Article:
Late Autumn Woodland WalkSUNDAY, NOVEMBER 24, 2013
As we started Sunday’s tour I noted that the temperature was about 10 F below normal—but then quickly corrected myself. In casual conversation we might find ourselves saying that the weather is something different from “normal” but—what’s normal? I corrected myself and explained that what I really meant was that the temperature was about 10 F below average. It’s usually a good bit warmer at the end of November. We had a lovely walk in the sunshine but I think we all felt the cold. Perhaps our bodies haven’t yet adjusted adequately to the cold weather.
Down in Wingra Woods, we enjoyed the springs—noting their vibrancy especially in the cold weather when the forest feels quiet. We noted that there used to be many more springs in the Madison area but that most were lost to development. We also discussed how Lake Wingra’s shape today differs from Lake Wingra of pre-development. Today, the lake is a large area of open water with a defined shoreline. In the past, Lake Wingra had a smaller area of open water and a much more extensive surrounding marshy area, with abundant wild rice. If you enter the Arboretum from the Mills St. entrance, you will notice that the edge of the lake is defined by the road. If you look across the road, you will see that there is marshland. It’s not hard to imagine that, pre-road, the lake would have phased into extensive marshland.
Woodpeckers were active.
Winter tree characteristics is one of my favorite topics and we took some time to observe the colors, textures, and shapes that are oh-so-much easier to observe when all of the leaves and the rest of the summer color is gone. We compared the maroon and rounded red maple buds with the yellow-brown and oblong-pointed (“cigar-shaped”) beech buds. We felt the (REALLY) pointy brown sugar maple buds. Later, in Longenecker, we noted the relatively huge size of buckeye buds. We noticed that some trees, including beech and some oaks, held on to their leaves despite being deciduous. This pattern is known as marcescence. This also applies to non-native trees that do not lose leaves before frost as well as to native trees that get “surprised” by early frost. Typically, native trees go through a highly coordinated process of leaf-loss that involves forming an abscission layer, which is a layer of cells that separates the soon-to-be-shed leaf from the tree.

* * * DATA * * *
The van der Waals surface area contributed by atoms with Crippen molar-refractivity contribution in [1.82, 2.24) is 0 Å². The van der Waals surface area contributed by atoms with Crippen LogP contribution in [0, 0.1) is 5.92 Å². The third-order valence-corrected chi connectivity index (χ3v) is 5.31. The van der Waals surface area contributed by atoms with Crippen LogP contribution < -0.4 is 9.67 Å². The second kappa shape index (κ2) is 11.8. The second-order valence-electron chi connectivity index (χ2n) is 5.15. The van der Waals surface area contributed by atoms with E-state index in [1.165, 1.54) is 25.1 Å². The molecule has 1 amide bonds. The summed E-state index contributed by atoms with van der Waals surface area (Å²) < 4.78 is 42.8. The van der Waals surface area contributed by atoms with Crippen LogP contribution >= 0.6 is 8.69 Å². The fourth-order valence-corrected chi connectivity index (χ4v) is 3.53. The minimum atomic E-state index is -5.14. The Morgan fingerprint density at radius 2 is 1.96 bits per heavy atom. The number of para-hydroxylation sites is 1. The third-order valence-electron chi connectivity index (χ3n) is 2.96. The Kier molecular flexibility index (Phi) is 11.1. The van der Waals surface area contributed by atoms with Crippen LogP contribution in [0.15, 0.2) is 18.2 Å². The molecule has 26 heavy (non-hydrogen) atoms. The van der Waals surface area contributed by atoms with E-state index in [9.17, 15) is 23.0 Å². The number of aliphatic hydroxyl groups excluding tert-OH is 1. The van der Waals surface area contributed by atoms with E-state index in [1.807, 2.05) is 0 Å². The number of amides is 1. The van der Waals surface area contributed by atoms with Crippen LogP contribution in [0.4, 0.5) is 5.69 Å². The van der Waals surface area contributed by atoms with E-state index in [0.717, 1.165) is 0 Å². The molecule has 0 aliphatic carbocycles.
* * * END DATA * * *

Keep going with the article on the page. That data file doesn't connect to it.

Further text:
On our way out of Wingra woods we took note of an aging but impressive fungus. Thanks to Molly Fifield Murray and Amy Jo Dusick for helping to ID it: Tremella foliacea or “leafy jelly.”
Next week’s walk: Effigy Mounds of the Arboretum – come on out!